The introduction of Buddhism into Ladakh is traditionally associated with Rinchen Zangpo (958-1055). This famous translator is one of the main characters of the Second Diffusion of Buddhism into Tibet that initiated in the kingdom of Guge and of which he was native.
In Ladakh, the ruins of Nyarma are traditionally held to be the oldest Buddhist remains because the temple is mentioned in Rinchen Zangpo’s biography as one of his foundations as well as in the royal Chronicles (La-dvags rgyal-rabs). However, archaeologists and art historians assume that numerous stūpa engravings and Buddhist stone sculptures seen throughout Ladakh predate these written sources and therefore the Second Diffusion.
Such remains were documented within the frame of the Franco-Indian Archaeological Mission in Ladakh (in French: Mission Archéologique Franco-Indienne au Ladakh, hence MAFIL). Created in 2012, the MAFIL is a cooperation project between the Archaeological Survey of India and the East Asian Civilisations Research Centre in Paris, funded by the French Ministry of Foreign Affairs and supported by the French Institute in India.
The mission focused on the Nubra, the northernmost area of Ladakh region. Its role as a gateway between the northwest of the Indian subcontinent and Central Asia, especially the Tarim basin, is well known for modern times.
Preliminary surveys, conducted in the 1990’s and 2000’s, revealed a variety of remains ranging from Prehistory to the Medieval period. Three additional campaigns by the MAFIL (2013, 2014 and 2015) enabled to better apprehend the role of the Nubra for the diffusion of Buddhism. An inventory of Buddhist remains from the Nubra along with a comparative analysis and proposed dating was presented.
A large ruined stūpa was archaeologically and geophysically surveyed at Tirisa. Morphologically it is reminiscent of monuments of Kashmir and Central Asia attributed to the last quarter of the 1st millennium AD, thus enabling a preliminary dating. Remains of other buildings were noticed in vicinity. Two wooden samples submitted for AMS analysis confirmed our dating hypothesis based on architectural observations: the stūpa of Tirisa dates from the mid-8th century-9th century (calibrated dates: 764-894, probability 86,1%) and was possibly standing as early as the 5th-6th centuries (calibrated dates: 425-579, probability 95,4%). These dates make it, so far, the earliest known Buddhist site in Ladakh and the Western Himalayas.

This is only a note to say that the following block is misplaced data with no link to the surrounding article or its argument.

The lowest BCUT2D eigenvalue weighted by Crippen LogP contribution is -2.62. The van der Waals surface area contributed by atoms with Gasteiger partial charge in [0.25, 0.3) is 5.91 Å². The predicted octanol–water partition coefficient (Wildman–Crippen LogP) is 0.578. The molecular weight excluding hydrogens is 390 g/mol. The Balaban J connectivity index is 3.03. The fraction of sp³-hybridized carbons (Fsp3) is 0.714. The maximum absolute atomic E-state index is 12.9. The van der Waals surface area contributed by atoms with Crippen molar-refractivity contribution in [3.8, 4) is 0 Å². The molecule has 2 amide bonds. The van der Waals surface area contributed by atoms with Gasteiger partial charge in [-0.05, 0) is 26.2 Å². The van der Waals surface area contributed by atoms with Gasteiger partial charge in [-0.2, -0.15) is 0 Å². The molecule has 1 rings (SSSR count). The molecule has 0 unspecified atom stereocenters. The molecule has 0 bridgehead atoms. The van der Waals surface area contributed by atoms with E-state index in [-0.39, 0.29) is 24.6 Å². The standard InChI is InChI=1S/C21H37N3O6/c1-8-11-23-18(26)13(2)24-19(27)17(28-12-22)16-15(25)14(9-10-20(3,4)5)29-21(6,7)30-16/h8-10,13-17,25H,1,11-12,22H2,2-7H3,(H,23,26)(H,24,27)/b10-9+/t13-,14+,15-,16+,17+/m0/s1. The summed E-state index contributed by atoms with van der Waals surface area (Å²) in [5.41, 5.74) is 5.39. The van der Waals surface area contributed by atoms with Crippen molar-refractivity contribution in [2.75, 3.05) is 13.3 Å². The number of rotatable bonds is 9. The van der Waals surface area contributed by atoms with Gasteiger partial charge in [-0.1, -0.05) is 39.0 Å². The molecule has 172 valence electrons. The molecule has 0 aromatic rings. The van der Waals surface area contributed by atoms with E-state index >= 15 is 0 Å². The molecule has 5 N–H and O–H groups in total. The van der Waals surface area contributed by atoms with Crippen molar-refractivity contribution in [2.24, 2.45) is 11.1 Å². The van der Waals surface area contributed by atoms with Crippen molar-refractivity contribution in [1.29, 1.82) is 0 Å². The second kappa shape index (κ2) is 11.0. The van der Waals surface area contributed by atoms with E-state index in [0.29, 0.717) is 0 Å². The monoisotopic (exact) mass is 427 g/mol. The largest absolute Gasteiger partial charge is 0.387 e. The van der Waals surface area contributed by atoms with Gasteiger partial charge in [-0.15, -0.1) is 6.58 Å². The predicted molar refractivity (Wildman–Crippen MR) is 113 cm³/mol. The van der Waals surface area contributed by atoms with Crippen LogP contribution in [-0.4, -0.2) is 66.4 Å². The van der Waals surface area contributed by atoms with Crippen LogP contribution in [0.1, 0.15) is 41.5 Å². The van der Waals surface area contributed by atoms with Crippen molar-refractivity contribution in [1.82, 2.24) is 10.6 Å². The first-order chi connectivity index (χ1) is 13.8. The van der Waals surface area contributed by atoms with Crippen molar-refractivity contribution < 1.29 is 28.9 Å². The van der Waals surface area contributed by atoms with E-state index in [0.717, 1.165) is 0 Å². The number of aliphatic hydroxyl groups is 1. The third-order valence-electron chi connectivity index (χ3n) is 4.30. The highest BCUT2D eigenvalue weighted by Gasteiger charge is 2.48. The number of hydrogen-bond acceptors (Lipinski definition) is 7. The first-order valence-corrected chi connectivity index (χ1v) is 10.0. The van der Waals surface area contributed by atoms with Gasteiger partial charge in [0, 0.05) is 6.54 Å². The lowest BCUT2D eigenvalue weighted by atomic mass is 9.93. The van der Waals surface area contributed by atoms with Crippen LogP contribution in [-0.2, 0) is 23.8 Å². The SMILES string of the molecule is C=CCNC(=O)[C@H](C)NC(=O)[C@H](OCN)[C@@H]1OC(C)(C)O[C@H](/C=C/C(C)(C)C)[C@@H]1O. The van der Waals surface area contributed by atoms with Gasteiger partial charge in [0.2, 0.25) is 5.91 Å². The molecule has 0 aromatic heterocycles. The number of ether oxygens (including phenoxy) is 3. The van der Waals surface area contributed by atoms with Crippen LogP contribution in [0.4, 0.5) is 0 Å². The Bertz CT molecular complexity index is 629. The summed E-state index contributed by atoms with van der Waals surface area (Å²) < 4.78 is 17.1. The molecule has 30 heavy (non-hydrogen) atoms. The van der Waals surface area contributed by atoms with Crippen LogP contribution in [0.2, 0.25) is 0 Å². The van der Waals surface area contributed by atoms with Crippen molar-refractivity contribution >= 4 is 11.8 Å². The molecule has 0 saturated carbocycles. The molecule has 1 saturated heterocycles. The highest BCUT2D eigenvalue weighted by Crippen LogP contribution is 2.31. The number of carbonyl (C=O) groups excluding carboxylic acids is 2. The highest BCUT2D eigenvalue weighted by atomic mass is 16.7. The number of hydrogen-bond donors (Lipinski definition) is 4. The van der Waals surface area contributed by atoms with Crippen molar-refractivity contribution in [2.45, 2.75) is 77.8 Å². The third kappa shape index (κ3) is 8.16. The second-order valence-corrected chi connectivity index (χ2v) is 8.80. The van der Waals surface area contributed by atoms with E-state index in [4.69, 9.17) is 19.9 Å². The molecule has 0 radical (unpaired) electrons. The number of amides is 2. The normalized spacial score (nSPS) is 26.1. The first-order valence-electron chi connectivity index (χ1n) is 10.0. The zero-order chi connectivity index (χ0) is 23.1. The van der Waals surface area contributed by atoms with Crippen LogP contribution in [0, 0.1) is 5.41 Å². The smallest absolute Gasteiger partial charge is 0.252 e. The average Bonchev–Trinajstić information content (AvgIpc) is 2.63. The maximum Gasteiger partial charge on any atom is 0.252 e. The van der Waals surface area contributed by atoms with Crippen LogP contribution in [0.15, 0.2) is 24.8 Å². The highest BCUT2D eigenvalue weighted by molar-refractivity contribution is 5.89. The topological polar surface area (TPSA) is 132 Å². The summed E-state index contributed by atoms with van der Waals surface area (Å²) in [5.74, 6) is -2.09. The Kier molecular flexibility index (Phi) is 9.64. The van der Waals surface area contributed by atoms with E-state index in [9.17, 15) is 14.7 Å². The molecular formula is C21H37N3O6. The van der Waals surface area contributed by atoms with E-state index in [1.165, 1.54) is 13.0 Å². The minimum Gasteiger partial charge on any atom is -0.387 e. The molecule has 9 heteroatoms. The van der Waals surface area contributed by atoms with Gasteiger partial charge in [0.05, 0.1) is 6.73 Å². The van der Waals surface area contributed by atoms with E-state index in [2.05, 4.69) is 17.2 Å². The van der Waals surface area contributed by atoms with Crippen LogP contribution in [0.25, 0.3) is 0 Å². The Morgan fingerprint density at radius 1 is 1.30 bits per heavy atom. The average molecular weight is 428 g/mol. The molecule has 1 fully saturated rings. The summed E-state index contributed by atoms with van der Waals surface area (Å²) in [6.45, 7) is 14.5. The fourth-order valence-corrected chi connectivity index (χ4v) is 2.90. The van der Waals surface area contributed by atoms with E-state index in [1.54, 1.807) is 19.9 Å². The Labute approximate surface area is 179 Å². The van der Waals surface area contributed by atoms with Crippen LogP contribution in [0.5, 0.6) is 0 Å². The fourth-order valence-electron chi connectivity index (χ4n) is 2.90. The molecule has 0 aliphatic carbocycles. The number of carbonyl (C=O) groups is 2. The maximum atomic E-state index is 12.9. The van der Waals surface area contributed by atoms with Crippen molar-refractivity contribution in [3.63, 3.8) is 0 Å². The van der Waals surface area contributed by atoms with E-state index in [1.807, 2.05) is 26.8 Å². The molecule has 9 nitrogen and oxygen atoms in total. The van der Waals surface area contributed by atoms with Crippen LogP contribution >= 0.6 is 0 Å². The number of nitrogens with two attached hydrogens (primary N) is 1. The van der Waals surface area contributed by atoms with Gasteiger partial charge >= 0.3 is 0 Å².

Tibetan rock inscriptions, engraved next to stūpa images, found in proximity of the ruins testify to the long existence of the Buddhist site of Tirisa, at least until the 13th century AD.
Other early Buddhist remains in the Nubra consist of a dozen of rock sculptures, sometimes monumental (more than 4m in height). Their iconographic and stylistic features are typical of Western Himalayan Buddhist art. The latter span a long period of time, from the 8th century with the Gilgit bronzes, to clay sculptures and paintings of the late 11th - early 12th century found in the temples of Alchi for example. A comparative analysis for a selection of pieces was made in order to propose a dating. We also addressed the possible function(s) of the steles and relieves in considering their archaeological setting.
Being one of the main gateways to the oases of the Tarim basin, Buddhist remains documented in the Nubra testify to the importance of the Western Himalayas for the diffusion of Buddhism from its Indian homeland to Central Asia, or possibly directly from Central Asia to the Western Himalayas. The discoveries made in the frame of the MAFIL also reveal the importance of archaeology to reconsider the religious history of the area.
View of the ruined stupa of Tirisa, looking north
View of the monumental stone sculpture of Digar Kharpoche
Dr. Laurianne Bruneau
Founder and co-director of MAFIL
Associate Professor, Central & Indian Studies
History & Philology Department
Ecole Pratique des Hautes Etudes (EPHE), Paris.